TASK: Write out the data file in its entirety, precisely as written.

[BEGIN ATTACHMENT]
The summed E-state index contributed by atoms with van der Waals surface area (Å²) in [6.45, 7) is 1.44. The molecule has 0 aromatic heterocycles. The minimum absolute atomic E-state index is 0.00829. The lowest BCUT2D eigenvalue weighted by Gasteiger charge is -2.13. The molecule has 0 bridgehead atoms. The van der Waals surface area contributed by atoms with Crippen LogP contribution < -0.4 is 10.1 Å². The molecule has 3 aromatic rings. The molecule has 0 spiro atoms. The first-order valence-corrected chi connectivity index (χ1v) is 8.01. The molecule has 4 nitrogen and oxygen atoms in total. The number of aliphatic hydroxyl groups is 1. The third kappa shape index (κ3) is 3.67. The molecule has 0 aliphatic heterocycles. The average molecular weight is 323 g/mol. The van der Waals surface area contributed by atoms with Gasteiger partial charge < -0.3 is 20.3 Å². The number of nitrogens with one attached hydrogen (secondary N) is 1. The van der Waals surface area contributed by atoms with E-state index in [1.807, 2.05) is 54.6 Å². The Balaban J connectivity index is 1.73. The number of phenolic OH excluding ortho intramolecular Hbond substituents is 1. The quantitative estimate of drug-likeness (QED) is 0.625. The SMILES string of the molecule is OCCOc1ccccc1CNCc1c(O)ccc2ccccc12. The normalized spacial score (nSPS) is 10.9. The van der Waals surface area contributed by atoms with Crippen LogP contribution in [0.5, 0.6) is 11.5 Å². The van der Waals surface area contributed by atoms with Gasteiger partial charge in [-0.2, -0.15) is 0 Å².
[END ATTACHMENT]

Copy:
The summed E-state index contributed by atoms with van der Waals surface area (Å²) in [6.45, 7) is 1.44. The molecule has 0 aromatic heterocycles. The minimum absolute atomic E-state index is 0.00829. The lowest BCUT2D eigenvalue weighted by Gasteiger charge is -2.13. The molecule has 0 bridgehead atoms. The van der Waals surface area contributed by atoms with Crippen LogP contribution < -0.4 is 10.1 Å². The molecule has 3 aromatic rings. The molecule has 0 spiro atoms. The first-order valence-corrected chi connectivity index (χ1v) is 8.01. The molecule has 4 nitrogen and oxygen atoms in total. The number of aliphatic hydroxyl groups is 1. The third kappa shape index (κ3) is 3.67. The molecule has 0 aliphatic heterocycles. The average molecular weight is 323 g/mol. The van der Waals surface area contributed by atoms with Gasteiger partial charge < -0.3 is 20.3 Å². The number of nitrogens with one attached hydrogen (secondary N) is 1. The van der Waals surface area contributed by atoms with E-state index in [1.807, 2.05) is 54.6 Å². The Balaban J connectivity index is 1.73. The number of phenolic OH excluding ortho intramolecular Hbond substituents is 1. The quantitative estimate of drug-likeness (QED) is 0.625. The SMILES string of the molecule is OCCOc1ccccc1CNCc1c(O)ccc2ccccc12. The normalized spacial score (nSPS) is 10.9. The van der Waals surface area contributed by atoms with Crippen LogP contribution in [0.5, 0.6) is 11.5 Å². The van der Waals surface area contributed by atoms with Gasteiger partial charge in [-0.2, -0.15) is 0 Å².